Jazz is one of the most popular types of music played at different events, mainly because of its broad range of appeal for people of all ages. Almost anyone can appreciate jazz music, and best of all, it can fit almost any occasion, from weddings to birthdays to anniversaries to corporate events. Jazz can be soft and smooth, or upbeat and energetic; it can play softly in the background or be the centerpiece of an event; and it can come in a number of ensembles, involving different numbers of musicians as well as varying instruments. Here are some of your options when it comes to types of jazz ensembles to use for your event (any ensemble can include a singer as well):
Jazz ensembles packages range from $700 to $2100+ depending on the number of musicians.
Several types of jazz trios exist; one of the most common includes a bass player, a piano player, and a drummer; there are also several types of “drummer-less” trios, such as one that has a piano player, a double bassist, and a horn (which can be a saxophone or a trumpet) or guitar player. Trios that include a horn player, double bass player and a drummer involve more improvisation than the others, mainly because the lack of a piano (which provides chords) requires the horn player and bassist to take on the task of creating the changing harmonies.
If you’re looking for a jazz combo that includes slightly more variation in tone and harmony than a trio, a jazz quartet may be just the ensemble for you. This type of combo generally adds a horn, which includes saxophones, trombones, trumpets, and any other wind or brass instrument that can be used for jazz music, to one of the other jazz trios. These ensembles are generally louder and a bit more complicated than trios, and thus are better as centerpieces of events than as background music.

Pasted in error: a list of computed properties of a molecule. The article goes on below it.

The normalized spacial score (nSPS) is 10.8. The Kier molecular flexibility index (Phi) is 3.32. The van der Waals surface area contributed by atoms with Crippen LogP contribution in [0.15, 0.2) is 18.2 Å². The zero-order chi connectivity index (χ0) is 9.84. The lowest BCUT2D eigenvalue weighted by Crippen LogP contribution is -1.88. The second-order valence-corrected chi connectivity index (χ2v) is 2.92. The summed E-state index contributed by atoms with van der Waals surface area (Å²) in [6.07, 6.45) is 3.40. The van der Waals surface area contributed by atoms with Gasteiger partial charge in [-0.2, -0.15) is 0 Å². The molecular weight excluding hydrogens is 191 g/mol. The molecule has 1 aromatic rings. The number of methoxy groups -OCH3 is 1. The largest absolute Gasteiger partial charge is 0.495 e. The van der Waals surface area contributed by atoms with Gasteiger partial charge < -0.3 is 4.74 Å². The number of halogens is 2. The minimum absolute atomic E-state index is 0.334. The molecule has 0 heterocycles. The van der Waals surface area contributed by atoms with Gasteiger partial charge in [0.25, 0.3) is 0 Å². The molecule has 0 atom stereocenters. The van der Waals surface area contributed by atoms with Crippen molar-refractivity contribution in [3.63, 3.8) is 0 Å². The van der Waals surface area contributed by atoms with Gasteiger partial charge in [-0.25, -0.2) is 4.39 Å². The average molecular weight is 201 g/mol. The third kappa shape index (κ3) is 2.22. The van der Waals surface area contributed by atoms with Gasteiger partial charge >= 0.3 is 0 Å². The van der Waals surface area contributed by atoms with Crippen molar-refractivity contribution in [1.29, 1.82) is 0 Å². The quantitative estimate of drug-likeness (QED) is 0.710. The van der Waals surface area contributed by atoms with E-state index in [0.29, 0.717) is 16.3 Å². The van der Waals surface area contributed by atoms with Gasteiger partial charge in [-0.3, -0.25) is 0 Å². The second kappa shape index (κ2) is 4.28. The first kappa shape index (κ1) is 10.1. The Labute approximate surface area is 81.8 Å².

3. Large ensembles
Larger jazz ensembles can vary greatly; for example, you can start with quintets and sextets, which have five and six instruments respectively, by adding instruments such as different types of saxophones to a quintet or adding an extra chordal instrument (such as a piano). Even larger ensembles, such as a 1920s-style Dixieland jazz band, add a banjo player, woodwind instruments (such as the clarinet), or additional horns (such as saxophones, trumpets, trombones) to one of the trios, quartets, quintets, or sextets described above.
Other types of larger jazz bands include a 1940s-style Swing or “big band” ensemble, which creates “sections” of similar instruments, such as a saxophone section and a trumpet section, that can perform pre-arranged lines in harmony to create a louder and generally more impactful sound. Alternatively, to create a 1970s-style jazz fusion ensemble, one can add additional percussionists to one of the combos described above. Sometimes, a saxophone player that can “double” or “triple” (meaning that they can play the clarinet, flute, or both) is also added, as are additional solo instruments such as the saxophone or jazz guitar.
Large ensembles are generally meant to be a noticeable performance; for example, you could schedule a performance by this band partway through your event in order to provide people with a chance to take a breath and enjoy some great music or to mingle over discussing the music with each other. Such jazz bands are large, noticeable and particularly enjoyable because of these qualities, especially since you can pick what era of jazz appeals to you most and arrange an ensemble around it.